Top Story – Amid the economic slowdown, local-level cadres fear audit and foreign companies fall victim to Communist propaganda: The effects of the economic slowdown or beginning to show strains within the regime. Zhongnanhai’s plans to audit localities and state-owned enterprises, both are “panicking,” according to the Epoch Times. Meanwhile, the regime itself, desperate to distract the people from its own mismanagement, are putting foreign businesses in the rhetorical cross-hairs (Washington Post).

Corruption News: Speaking of state-owned enterprises, the leader of a big one (Song Lin, China Resources) is under suspicion for fraud – allegations first unearthed by a Hong Kong reporter (Epoch Times). Meanwhile, the upcoming trial of Bo Xilai is leading some to wonder about his ally Zhou Yongkang (Epoch Times).

Lawyers for satellite TV users blocked from seeing clients: The cadres in Dalian have decided the best way to ensure 13 citizens on trial for trying to access outside media via satellite is to prevent them from seeing their attorneys (Epoch Times).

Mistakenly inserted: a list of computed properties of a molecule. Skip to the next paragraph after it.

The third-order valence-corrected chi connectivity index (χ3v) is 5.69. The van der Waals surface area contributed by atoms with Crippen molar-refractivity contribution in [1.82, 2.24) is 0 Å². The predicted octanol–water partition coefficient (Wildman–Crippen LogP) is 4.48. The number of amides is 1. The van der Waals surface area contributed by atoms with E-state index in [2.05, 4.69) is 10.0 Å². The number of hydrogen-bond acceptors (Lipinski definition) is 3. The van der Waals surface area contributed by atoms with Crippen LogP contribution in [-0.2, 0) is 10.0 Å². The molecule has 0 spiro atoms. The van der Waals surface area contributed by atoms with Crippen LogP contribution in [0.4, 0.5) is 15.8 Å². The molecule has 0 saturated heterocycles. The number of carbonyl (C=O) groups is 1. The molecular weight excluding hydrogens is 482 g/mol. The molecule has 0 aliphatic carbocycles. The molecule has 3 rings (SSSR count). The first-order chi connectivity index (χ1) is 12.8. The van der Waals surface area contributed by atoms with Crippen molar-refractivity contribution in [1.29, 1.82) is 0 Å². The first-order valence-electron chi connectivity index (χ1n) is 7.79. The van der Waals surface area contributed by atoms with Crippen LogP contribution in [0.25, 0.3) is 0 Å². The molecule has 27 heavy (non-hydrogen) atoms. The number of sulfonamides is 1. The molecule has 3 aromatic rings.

Website of Tibet’s government in exile hacked: According to the Epoch Times, the hackers left behind software that could not only track visitors to the site, but also access the computers of said users. Also reporting: Washington Times

Taiwanese president’s popularity sinks as his people approach “new political crossroads”: The term was coined by the Wall Street Journal, which expressed concern about the island democracy falling further into the orbit of the Chinese Communist Party (Taipei Times). Meanwhile, the fellow perceived to be most responsible for it – President Ma Ying-jeou – is suffering his own fall from grace (Taipei Times).

Is the CCP’s Korean colony a terrorist state? The American State Department says no, but Joshua Stanton explains why the real answer is yes (One Free Korea and Weekly Standard).

Other news from the Korean colony: The viceroy is touting a new smartphone as a sign of his regime’s modernity (Washington Post) while his minions play the democratic South for fools on Kaesong…again (Washington Post).

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